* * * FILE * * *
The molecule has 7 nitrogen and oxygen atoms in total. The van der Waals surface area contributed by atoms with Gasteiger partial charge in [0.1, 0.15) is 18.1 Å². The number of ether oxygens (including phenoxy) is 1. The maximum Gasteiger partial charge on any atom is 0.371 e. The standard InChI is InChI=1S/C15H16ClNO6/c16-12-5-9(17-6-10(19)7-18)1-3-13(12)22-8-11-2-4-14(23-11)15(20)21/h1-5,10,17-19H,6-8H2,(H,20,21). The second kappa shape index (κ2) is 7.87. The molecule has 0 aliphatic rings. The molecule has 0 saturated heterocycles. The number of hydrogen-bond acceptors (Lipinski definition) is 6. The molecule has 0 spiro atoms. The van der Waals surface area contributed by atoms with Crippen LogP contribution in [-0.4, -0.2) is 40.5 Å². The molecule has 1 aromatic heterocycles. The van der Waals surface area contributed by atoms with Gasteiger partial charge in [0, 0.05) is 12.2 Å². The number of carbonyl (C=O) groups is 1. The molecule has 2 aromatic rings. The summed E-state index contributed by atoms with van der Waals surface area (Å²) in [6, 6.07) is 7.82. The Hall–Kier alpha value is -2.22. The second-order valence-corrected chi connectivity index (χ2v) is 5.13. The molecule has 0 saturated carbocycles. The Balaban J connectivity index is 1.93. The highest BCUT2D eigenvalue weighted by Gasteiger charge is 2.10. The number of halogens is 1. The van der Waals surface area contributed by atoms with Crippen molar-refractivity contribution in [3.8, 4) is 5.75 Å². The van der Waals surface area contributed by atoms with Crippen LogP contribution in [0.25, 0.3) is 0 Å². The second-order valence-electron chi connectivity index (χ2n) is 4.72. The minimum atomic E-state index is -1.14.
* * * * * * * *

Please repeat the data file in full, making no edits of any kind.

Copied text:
The molecule has 7 nitrogen and oxygen atoms in total. The van der Waals surface area contributed by atoms with Gasteiger partial charge in [0.1, 0.15) is 18.1 Å². The number of ether oxygens (including phenoxy) is 1. The maximum Gasteiger partial charge on any atom is 0.371 e. The standard InChI is InChI=1S/C15H16ClNO6/c16-12-5-9(17-6-10(19)7-18)1-3-13(12)22-8-11-2-4-14(23-11)15(20)21/h1-5,10,17-19H,6-8H2,(H,20,21). The second kappa shape index (κ2) is 7.87. The molecule has 0 aliphatic rings. The molecule has 0 saturated heterocycles. The number of hydrogen-bond acceptors (Lipinski definition) is 6. The molecule has 0 spiro atoms. The van der Waals surface area contributed by atoms with Crippen LogP contribution in [-0.4, -0.2) is 40.5 Å². The molecule has 1 aromatic heterocycles. The van der Waals surface area contributed by atoms with Gasteiger partial charge in [0, 0.05) is 12.2 Å². The number of carbonyl (C=O) groups is 1. The molecule has 2 aromatic rings. The summed E-state index contributed by atoms with van der Waals surface area (Å²) in [6, 6.07) is 7.82. The Hall–Kier alpha value is -2.22. The second-order valence-corrected chi connectivity index (χ2v) is 5.13. The molecule has 0 saturated carbocycles. The Balaban J connectivity index is 1.93. The highest BCUT2D eigenvalue weighted by Gasteiger charge is 2.10. The number of halogens is 1. The van der Waals surface area contributed by atoms with Crippen molar-refractivity contribution in [3.8, 4) is 5.75 Å². The van der Waals surface area contributed by atoms with Crippen LogP contribution in [0.25, 0.3) is 0 Å². The second-order valence-electron chi connectivity index (χ2n) is 4.72. The minimum atomic E-state index is -1.14.